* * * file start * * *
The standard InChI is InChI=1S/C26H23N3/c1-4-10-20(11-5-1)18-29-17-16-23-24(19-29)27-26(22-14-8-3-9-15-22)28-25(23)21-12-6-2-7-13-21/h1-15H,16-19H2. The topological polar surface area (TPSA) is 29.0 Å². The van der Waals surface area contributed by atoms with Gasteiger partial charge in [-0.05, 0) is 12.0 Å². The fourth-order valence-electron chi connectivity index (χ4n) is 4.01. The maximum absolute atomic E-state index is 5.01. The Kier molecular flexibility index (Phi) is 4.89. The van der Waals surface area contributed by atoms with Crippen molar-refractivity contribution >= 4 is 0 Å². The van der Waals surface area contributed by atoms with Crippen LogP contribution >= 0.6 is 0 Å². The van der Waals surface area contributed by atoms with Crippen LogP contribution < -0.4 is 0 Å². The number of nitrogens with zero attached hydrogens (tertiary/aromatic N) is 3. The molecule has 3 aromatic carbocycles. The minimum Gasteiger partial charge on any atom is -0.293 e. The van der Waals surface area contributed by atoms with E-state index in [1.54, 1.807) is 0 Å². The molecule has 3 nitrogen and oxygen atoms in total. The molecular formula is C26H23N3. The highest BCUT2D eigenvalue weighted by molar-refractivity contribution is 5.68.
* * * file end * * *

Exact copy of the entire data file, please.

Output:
The standard InChI is InChI=1S/C26H23N3/c1-4-10-20(11-5-1)18-29-17-16-23-24(19-29)27-26(22-14-8-3-9-15-22)28-25(23)21-12-6-2-7-13-21/h1-15H,16-19H2. The topological polar surface area (TPSA) is 29.0 Å². The van der Waals surface area contributed by atoms with Gasteiger partial charge in [-0.05, 0) is 12.0 Å². The fourth-order valence-electron chi connectivity index (χ4n) is 4.01. The maximum absolute atomic E-state index is 5.01. The Kier molecular flexibility index (Phi) is 4.89. The van der Waals surface area contributed by atoms with Crippen molar-refractivity contribution >= 4 is 0 Å². The van der Waals surface area contributed by atoms with Crippen LogP contribution >= 0.6 is 0 Å². The van der Waals surface area contributed by atoms with Crippen LogP contribution < -0.4 is 0 Å². The number of nitrogens with zero attached hydrogens (tertiary/aromatic N) is 3. The molecule has 3 aromatic carbocycles. The minimum Gasteiger partial charge on any atom is -0.293 e. The van der Waals surface area contributed by atoms with E-state index in [1.54, 1.807) is 0 Å². The molecule has 3 nitrogen and oxygen atoms in total. The molecular formula is C26H23N3. The highest BCUT2D eigenvalue weighted by molar-refractivity contribution is 5.68.